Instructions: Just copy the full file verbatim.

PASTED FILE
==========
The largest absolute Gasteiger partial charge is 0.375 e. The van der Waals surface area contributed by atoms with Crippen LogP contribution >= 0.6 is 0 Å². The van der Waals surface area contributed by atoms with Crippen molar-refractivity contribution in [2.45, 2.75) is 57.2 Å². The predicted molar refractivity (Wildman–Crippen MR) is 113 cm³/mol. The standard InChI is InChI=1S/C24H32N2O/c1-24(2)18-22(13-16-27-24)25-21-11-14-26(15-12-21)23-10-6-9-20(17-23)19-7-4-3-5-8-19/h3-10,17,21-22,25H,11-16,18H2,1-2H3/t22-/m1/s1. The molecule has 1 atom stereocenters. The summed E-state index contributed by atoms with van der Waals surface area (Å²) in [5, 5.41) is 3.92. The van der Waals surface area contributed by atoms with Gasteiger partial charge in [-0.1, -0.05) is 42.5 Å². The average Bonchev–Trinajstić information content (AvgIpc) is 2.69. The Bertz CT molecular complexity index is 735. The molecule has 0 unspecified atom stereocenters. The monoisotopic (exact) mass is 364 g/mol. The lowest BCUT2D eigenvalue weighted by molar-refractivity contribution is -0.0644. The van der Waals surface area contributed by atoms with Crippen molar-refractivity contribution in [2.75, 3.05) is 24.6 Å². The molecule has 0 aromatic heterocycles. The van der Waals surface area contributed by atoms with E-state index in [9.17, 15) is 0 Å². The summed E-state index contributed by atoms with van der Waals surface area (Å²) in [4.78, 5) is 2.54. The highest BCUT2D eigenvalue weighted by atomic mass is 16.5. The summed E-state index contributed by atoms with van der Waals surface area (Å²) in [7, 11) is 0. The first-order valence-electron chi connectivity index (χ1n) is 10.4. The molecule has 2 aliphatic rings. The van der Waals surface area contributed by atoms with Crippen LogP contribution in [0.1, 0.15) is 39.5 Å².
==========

The largest absolute Gasteiger partial charge is 0.375 e. The van der Waals surface area contributed by atoms with Crippen LogP contribution >= 0.6 is 0 Å². The van der Waals surface area contributed by atoms with Crippen molar-refractivity contribution in [2.45, 2.75) is 57.2 Å². The predicted molar refractivity (Wildman–Crippen MR) is 113 cm³/mol. The standard InChI is InChI=1S/C24H32N2O/c1-24(2)18-22(13-16-27-24)25-21-11-14-26(15-12-21)23-10-6-9-20(17-23)19-7-4-3-5-8-19/h3-10,17,21-22,25H,11-16,18H2,1-2H3/t22-/m1/s1. The molecule has 1 atom stereocenters. The summed E-state index contributed by atoms with van der Waals surface area (Å²) in [5, 5.41) is 3.92. The van der Waals surface area contributed by atoms with Gasteiger partial charge in [-0.1, -0.05) is 42.5 Å². The average Bonchev–Trinajstić information content (AvgIpc) is 2.69. The Bertz CT molecular complexity index is 735. The molecule has 0 unspecified atom stereocenters. The monoisotopic (exact) mass is 364 g/mol. The lowest BCUT2D eigenvalue weighted by molar-refractivity contribution is -0.0644. The van der Waals surface area contributed by atoms with Crippen molar-refractivity contribution in [2.75, 3.05) is 24.6 Å². The molecule has 0 aromatic heterocycles. The van der Waals surface area contributed by atoms with E-state index in [9.17, 15) is 0 Å². The summed E-state index contributed by atoms with van der Waals surface area (Å²) in [4.78, 5) is 2.54. The highest BCUT2D eigenvalue weighted by atomic mass is 16.5. The summed E-state index contributed by atoms with van der Waals surface area (Å²) in [7, 11) is 0. The first-order valence-electron chi connectivity index (χ1n) is 10.4. The molecule has 2 aliphatic rings. The van der Waals surface area contributed by atoms with Crippen LogP contribution in [0.1, 0.15) is 39.5 Å².